Even as my connection to the continent has deepened over the years, I’ve faced a constant barrage of skepticism. Most Americans have viewed Africa through the lens of LiveAid or Black Hawk Down or the altruistic whims of Madonna. American media, when they cover the region at all, report largely on war or disaster. The Economist cover in 2000 dubbed it “The Hopeless Continent,” with a photo of a grinning, heavily armed soldier. (Robert Kaplan’s famous “The Coming Anarchy” even predicted that West African warlords were omens for a global dystopian future.) Africa was supposedly a place to avoid or, at best, an oddity to pity.
I even encountered some of these same sentiments within the U.S. government. When I had the great fortune to serve at the State Department, I found many hard-working, dedicated people who recognized that Africa was evolving and rising in significance. But most officials didn’t yet see it. Diplomatic relations with African countries were frequently pushed to the margins and focused on low-priority, feel-good issues—humanitarian response, wildlife protection, food aid—that fit with the popular image. The U.S. clearly cared about national security in the Middle East and trade with Asia. But for Africa, the goal was to keep pesky problems off the president’s desk.
Whether at college, in a business meeting, in the newspapers, or in the halls of government, I heard similar questions: “Isn’t Africa a basket case? Isn’t it dangerous? Aren’t the tribes just fighting each other? Why don’t you work on another region with better opportunities?”
Yet even as the doubts have been relentless, another trend I’ve witnessed firsthand is that Africa will surprise you by changing in unexpected ways. For most African countries, the past two decades have been boom time. Rwanda and Ethiopia, symbols in the past of death and mayhem, are now among the fastest-growing economies in the world. Nigeria, once synonymous with corruption and waste, is now one of the most sought-after destinations for investors. I’ve watched as American companies have gone from ignoring African markets to hungrily hunting for projects. Business outlets now cover African investment deals just like any other region. The Economist even repented with another cover in December 2011 declaring “Africa Rising.”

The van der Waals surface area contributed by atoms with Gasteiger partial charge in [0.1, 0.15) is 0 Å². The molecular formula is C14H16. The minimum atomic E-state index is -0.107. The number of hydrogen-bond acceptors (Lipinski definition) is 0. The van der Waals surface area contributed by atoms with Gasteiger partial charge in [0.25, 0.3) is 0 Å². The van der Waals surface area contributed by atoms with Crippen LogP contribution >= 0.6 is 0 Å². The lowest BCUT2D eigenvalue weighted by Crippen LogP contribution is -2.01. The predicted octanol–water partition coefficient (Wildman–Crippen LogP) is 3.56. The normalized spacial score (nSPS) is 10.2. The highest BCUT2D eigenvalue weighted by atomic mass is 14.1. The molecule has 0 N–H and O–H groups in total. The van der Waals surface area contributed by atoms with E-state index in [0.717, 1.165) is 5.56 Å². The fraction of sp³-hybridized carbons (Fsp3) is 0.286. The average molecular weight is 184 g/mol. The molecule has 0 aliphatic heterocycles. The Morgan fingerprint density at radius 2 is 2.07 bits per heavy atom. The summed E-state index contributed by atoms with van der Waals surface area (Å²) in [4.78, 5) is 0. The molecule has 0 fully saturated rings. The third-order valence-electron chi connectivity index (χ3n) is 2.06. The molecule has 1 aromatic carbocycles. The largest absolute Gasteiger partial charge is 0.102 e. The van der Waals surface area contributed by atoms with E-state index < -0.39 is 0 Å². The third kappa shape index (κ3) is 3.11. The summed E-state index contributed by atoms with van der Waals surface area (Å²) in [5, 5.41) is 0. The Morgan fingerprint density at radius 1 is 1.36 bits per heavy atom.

While economic trends are generally looking up, there are also worrying new security threats—such as violent jihadist cells, international criminal cartels, or the latest outbreak of Ebola—that emanate from Africa. And my beloved Zimbabwe has sunk from a promising beacon into an abyss of greed and dictatorship.
The confluence of these shifting dynamics means Africa is finally moving from the negligible to the normal within U.S. foreign policy. President Obama hosted the first-ever summit of nearly 50 African leaders in Washington, D.C., last month to promote investment and security cooperation.
Mainstream American popular culture seems to be embracing African artists too. Oscar-winner Lupita Nyong’o and the award-winning author Chimamanda Ngozi Adichie are becoming household names and bringing contemporary African influences to wider audiences.
The new questions I am asked lately are “How can I invest? What’s the best place to visit? Where can I read more? Aren’t you glad that you chose to work on Africa?”
All of these trends converged for my novel, too. A few weeks after finishing my book, Mali experienced a real coup, and Islamist extremists overran the northern half of the country. I had just sent the manuscript to an agent who, it turned out, had been watching television reports about the unfolding events. He believed American audiences were ready for a thriller set in Africa. Three weeks later he sold my book and a sequel to G.P. Putnam’s Sons, the publisher of Tom Clancy and Clive Cussler. The sequel is about a stolen election in (where else?) Zimbabwe and will be released next year.
Across business, foreign policy, and popular culture, more Americans are discovering Africa and catching the bug. I hope that, in some small way, by sharing my passion for the continent, the region can be even more accessible—that Africa will, finally, be considered mainstream.